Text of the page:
So I got a job working for Michael Eisner, and Michael was the former head of Disney. After leaving Disney with his golden parachute he started a company called Tornante and Tornante made T.V. and new media. This was pre You Tube, this was pre Facebook so we had a hit with a show called Prom Queen and we distributed that on My Space of all places where it got millions of views. And from that I started learning okay there is a way to combine these passions that I have of storytelling, technology, community and it is all happening online.

    So I was at MichaelÃ*s shop, the new media division was called Vuguru and I was there. We got an investment round from WriterÃ*s Communications which allowed us to really spin out and do some pretty cool things with real budgets so I learned how to spend a lot of money making web content but I didnÃ*t quite know how to make money with web content.

    So around the three year mark I was getting hounded by a recruiter saying, youÃ*ve got to meet these protein bar guys. And you know I had lost the chubbiness that I had as a high schooler but I had absolutely no interest in selling protein bars. I knew enough that eating protein bars wasnÃ*t good for you so why would I want to go work for a protein bar company. But the recruiter was relentless and she hounded me, hounded me, hounded me. So finally I said okay I will meet these guys.

    So I went to a place, it was in Marina Del Rey, this beautiful, beautiful, beautiful conference room that was overlooking the Pacific Ocean, and this was their tech start up so they hadnÃ*t started Quest yet. Quest wasnÃ*t really in full form yet. So they were about to exit this Tech start up that was selling security software. So beautiful conference room and after about an hour and a half of these guys I realized they are either going to change my life in no uncertain terms or they were full of shit. It was literally one or the other on that extreme scale.

    Second interview we go to the manufacturing facility in Compton, literally in the heart of some of the worst parts of Los Angeles. It was this little dingy warehouse. There were no tables, there were no chairs, so the second interview was, ìHey this is where you will be workingî and you are sitting on orange buckets from Home Depot. But there was something to it; there was this weird magic in the air. I had long been searching for mentors that were further ahead than I was, guys who had done, who had walked the path that I was trying to walk who could guide me because I knew that would save me a lot of time if I could find people who had already made these mistakes, learn from their mistakes and propel myself forward much faster.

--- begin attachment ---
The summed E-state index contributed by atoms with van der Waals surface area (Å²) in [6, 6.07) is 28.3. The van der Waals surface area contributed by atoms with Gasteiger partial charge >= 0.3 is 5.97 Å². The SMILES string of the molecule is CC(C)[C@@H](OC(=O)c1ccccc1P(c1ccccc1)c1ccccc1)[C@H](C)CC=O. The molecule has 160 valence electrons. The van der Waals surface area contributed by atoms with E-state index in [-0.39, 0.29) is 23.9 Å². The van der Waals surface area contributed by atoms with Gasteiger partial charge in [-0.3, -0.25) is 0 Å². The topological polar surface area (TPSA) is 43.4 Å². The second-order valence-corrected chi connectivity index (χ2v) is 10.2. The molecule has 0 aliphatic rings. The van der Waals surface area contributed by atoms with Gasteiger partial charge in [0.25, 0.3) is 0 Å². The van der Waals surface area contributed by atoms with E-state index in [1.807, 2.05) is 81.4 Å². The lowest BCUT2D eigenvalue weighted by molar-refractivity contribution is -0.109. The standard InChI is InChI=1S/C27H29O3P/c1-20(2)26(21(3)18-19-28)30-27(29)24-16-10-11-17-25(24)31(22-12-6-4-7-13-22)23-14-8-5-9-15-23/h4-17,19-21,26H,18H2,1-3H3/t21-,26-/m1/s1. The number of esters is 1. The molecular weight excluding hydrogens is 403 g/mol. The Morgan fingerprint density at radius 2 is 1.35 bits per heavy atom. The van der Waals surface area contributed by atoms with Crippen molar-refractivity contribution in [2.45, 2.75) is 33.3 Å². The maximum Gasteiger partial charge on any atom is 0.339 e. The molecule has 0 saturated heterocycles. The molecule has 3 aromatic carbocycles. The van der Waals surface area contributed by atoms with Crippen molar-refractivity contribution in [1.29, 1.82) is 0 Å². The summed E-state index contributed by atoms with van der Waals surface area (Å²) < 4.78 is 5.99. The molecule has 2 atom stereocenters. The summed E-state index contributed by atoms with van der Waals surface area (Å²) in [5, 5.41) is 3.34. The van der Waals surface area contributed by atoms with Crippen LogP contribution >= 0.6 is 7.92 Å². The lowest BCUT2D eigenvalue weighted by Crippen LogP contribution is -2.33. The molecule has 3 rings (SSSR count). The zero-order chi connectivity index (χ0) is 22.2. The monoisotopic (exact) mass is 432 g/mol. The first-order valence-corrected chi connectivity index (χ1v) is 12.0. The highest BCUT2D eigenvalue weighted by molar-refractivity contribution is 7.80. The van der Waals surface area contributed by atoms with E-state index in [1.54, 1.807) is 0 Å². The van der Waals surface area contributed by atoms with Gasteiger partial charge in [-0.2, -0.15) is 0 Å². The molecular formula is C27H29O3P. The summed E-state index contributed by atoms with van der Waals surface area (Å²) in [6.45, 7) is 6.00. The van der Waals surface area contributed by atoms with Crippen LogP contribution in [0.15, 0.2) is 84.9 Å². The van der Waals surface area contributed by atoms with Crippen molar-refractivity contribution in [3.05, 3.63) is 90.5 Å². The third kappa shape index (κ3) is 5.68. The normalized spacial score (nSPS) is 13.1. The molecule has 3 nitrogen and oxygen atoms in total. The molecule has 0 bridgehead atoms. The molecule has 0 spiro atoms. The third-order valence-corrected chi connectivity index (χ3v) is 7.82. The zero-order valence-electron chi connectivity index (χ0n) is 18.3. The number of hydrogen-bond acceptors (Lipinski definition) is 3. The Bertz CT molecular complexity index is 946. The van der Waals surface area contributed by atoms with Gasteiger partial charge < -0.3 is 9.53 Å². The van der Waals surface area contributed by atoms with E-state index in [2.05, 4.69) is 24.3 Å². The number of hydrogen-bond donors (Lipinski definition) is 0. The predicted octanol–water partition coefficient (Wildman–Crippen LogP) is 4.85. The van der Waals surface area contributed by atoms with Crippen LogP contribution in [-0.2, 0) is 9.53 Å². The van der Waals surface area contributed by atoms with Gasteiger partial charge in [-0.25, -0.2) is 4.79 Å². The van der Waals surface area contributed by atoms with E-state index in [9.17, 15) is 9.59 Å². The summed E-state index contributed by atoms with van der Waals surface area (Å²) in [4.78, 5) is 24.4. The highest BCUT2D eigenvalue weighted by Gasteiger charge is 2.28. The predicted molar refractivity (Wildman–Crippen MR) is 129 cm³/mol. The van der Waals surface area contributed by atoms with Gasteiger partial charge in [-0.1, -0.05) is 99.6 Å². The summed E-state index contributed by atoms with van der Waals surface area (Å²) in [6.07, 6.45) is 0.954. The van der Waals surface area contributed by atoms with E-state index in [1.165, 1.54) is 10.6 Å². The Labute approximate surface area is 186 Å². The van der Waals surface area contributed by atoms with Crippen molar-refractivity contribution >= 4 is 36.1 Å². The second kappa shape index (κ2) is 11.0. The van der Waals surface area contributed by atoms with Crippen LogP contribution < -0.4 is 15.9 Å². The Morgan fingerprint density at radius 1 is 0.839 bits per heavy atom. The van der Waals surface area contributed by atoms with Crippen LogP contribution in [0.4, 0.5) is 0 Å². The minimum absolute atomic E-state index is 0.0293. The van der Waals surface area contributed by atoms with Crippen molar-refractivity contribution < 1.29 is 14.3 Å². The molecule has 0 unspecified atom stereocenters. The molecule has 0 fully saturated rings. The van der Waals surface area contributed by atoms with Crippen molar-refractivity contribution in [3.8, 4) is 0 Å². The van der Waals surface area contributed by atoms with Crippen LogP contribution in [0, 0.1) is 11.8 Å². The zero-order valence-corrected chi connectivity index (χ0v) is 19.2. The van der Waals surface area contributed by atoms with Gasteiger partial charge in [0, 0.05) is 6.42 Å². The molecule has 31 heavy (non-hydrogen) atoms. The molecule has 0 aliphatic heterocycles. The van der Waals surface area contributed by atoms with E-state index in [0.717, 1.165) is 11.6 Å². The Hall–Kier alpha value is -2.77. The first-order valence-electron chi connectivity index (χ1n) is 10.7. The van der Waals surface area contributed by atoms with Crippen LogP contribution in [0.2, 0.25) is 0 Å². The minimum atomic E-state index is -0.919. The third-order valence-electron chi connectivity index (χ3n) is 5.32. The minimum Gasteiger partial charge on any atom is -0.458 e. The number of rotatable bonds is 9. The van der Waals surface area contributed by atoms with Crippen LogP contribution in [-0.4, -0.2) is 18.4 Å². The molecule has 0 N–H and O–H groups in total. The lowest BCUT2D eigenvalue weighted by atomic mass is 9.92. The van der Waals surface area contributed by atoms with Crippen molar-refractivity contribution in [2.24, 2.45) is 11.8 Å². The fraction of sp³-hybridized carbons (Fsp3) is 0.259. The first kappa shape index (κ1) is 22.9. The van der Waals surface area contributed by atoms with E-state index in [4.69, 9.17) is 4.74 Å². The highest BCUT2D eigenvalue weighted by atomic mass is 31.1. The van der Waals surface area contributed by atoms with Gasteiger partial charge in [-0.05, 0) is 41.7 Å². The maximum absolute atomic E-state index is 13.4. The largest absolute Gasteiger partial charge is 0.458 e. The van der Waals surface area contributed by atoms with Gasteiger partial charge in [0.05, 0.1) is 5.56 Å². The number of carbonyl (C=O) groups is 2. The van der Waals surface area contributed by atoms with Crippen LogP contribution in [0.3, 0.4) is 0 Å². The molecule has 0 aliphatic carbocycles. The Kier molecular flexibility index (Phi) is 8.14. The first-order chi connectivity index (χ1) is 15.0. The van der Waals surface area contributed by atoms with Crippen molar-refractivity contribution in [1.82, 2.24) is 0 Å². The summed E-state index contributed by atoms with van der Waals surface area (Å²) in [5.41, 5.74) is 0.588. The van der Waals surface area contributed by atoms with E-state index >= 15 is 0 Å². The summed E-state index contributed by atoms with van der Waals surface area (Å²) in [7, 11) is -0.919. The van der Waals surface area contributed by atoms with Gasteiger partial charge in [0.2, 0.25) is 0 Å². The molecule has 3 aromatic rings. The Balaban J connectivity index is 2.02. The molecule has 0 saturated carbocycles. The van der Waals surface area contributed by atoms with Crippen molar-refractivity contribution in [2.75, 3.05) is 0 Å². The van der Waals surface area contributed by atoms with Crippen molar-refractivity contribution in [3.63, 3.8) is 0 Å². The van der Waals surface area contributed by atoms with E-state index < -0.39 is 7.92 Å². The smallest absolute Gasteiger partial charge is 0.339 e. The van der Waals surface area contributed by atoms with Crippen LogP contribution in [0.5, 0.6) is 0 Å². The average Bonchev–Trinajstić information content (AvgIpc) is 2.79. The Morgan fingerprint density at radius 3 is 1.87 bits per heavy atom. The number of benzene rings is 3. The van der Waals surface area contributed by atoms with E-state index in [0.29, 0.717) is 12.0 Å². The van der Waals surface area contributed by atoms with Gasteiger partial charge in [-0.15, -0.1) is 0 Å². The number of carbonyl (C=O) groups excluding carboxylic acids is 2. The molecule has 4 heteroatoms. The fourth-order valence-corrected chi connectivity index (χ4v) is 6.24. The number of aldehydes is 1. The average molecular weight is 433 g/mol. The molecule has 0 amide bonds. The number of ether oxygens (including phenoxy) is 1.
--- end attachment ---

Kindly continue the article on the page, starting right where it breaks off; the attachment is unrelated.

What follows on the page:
So my family thought I was insane, they were going to stage an intervention. My brother was in private equity and he said, ìThese guys know nothing about what they are doing, they are going to fail and you are going to fail with them.î But I said, ìNo there is something here.î So I took the gamble and joined as kind of the first official hire of Quest Nutrition January 17th, 2011.

    They had been making bars in the test kitchen up to that point and just sort of kind of selling them online but they brought me on because they said, ìWe know we need to build this company through social but we donÃ*t know how to do it. We just know it is the right answer. So here kid go have at it.î

    And so I did because I knew this was the place I could really combine my passions. And I told them, ìEventually we are going to have to have a content studio to be able to do what we really need to do but for nowÖî This was 2011, Facebook didnÃ*t yet have business pages but I knew that would kind of be a nice home base for us because clearly Facebook was going someplace special.

    So early days that is where I concentrated most of our efforts, on Facebook and on our blog. And it was the tried and true tactics and that is the thing is that the stuff becomes tried and true for a reason. So I built up an athlete team, I paid them in free product and I would have them write articles. We would share that on our Facebook page, they shared it on their Facebook page, and then we shared it to Reddit and bodybuilding.com places like that.

    So we got a big advantage at Quest and it is something that I would really urge everyone who is watching this t consider. We started with a great product. There is nothing that can overcome a lousy product. And your life is so much easier if you start with a great product. And what people will realize, any entrepreneur will realize is it is the same energy units whether you love the product or hate the product, whether the product is great or the product is shit. You are going to have put that investment of time in, the same investment of time no matter what. So start with something great. That saved us so much heartache because the product really is different and it really is better.

    But at the time there was a real negative perception about protein bars. So the original party was bodybuilders, guys who survive on chicken breast and broccoli, guys and girls who survive on that, they are going up on stage, competing in bikinis and swimsuits so every calorie counts and I knew if I could just get them a bar and have them look at the ingredients and then eat it, we are good because they are so used to deprivation that when I say ìCookiesî they are going to come running and they did.

    So bodybuilding.com (it was actually the forums on bodybuilding.com because we werenÃ*t for sale there yet) was a really important original place where we were finding influences. Guys who as I described they really understood the nutrition they were putting in their bodies and they were meticulous about what they ate. So we would ship them the product for free and we would say, ìListen if you love it tell a friend, if you hate it tell us.î We donÃ*t want anything in return we just want you to try this product.